Latest update: June 18th, 2012
While it once may have been possible to shelter our children from inappropriate exposure to sexuality, today it seems to be an impossible goal. Even parents who have made every effort to appropriately safeguard their family may find themselves unhappily surprised at what their child’s friends have exposed him to. In addition, outdoor secular media such as billboards, bus ads and newspaper covers portray disturbingly graphic images that force us to confront the fact that our children are being exposed to ideas and ways of life we may consider to be harmful to their souls and their mental health.
Furthermore, as we become more and more aware of the existence of sexual predators in our midst, and the terrible damage that survivors of sexual abuse experience, it is even more important for parents to maintain an ongoing dialogue with their children about sexuality. If children do not possess clear knowledge and age-appropriate understanding of the parts of their body and how they can be used or misused, they will find it difficult to protect themselves against those who seek to abuse them. We must find a way to inoculate our children by appropriately and respectfully exposing them to Torah ideas about sexuality and modesty, so that the first images and concepts that fill their developing minds are the proper ones.
In our tradition, there is great emphasis on modesty, which can cause some parents to be reluctant about discussing sexual matters with their children. Given the times in which we live, this would seem to be misplaced modesty as the risks that come with silence are great. Our children will learn about sexuality, if not from us then it will be from less kosher sources.
When parents do discuss these matters, they may find it hard to speak about them directly and find themselves resorting to hints and allusions. Indeed, the Gemara (Pesachim 3a) observes:
“One should always be careful not to allow an unseemly utterance from his mouth, for the Torah wrote an extra eight letters in order not to say an unseemly word. As the verse states (Genesis 7:2), ‘From the pure beasts and from the beasts that are not pure.’ [That is, the Torah could have said '...and from the impure animals' instead of referring to them as 'the-animals-that-are-not-pure.']“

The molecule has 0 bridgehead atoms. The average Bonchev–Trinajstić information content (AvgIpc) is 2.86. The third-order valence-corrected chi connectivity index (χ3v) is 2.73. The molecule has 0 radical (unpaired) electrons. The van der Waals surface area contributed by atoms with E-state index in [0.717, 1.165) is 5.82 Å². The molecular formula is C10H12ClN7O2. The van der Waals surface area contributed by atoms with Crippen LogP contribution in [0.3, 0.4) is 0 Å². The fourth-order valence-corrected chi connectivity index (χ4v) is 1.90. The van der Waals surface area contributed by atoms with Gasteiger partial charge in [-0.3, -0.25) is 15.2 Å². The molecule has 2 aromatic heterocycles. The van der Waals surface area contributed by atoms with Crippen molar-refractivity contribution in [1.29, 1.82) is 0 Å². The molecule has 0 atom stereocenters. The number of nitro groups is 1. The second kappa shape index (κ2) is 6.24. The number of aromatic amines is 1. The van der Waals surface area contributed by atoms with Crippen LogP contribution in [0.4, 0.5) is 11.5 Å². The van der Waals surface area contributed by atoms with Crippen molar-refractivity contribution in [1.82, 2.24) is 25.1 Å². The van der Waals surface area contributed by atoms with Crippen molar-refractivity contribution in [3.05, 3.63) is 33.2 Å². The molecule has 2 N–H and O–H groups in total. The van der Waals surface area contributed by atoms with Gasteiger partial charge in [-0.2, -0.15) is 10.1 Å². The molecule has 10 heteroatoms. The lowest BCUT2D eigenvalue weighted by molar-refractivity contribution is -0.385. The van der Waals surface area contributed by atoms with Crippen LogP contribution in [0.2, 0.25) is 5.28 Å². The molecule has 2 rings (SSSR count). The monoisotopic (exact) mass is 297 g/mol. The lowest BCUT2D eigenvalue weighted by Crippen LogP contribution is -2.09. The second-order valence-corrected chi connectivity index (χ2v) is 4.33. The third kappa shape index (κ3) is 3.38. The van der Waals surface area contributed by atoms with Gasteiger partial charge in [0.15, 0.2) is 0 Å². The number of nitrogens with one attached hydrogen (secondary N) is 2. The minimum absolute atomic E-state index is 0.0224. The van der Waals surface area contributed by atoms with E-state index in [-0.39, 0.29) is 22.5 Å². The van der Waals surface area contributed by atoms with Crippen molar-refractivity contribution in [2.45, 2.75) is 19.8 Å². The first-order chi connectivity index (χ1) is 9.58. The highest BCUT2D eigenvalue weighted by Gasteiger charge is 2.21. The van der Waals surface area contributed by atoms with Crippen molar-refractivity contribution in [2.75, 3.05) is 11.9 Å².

However, even this is not quite as it appears because there are numerous other verses where the Torah refers to the non-kosher animals directly as impure, and does not use the roundabout circuitous language of “the-animals-that-are-not-pure.” (For several examples, see Vayikra chapter 11.) The answer must be that the Torah only diverged from the direct terminology to teach us a general lesson – if all things are considered equal, one should choose refined language. Therefore, in the specifics of instruction, one should not sacrifice clarity or brevity for the sake of modesty. Thus in most verses, the Torah uses the direct phrase of “impure” (Tosafos, “Kol,” ibid: 3b.)
It’s important to note that there are differences of opinion in exactly how to apply this principle, (see commentary of the Ran, ibid.). However, it would seem that clarity about important matters such as educating our children about their responsibilities toward tznius and protecting them from sexual predators overrides the concern of improper language. Experience tells us that if children are not instructed in a clear manner about matters such as these, it leads to misunderstandings that can make them vulnerable to misinformation and exploitation.
As the Talmud tells us: “One should always instruct his student in a succinct manner.” (ibid 3b.) When discussing sexuality with our children, if we speak indirectly instead of in a straightforward manner, we risk their misunderstanding us, and picking up on a sense of unease and an unhealthy shame about an important and natural biological function. This can lead to unfortunate complications in their development, and leave young adults and newly married couples vulnerable to unnecessary anxiety and shame.
(To be continued)
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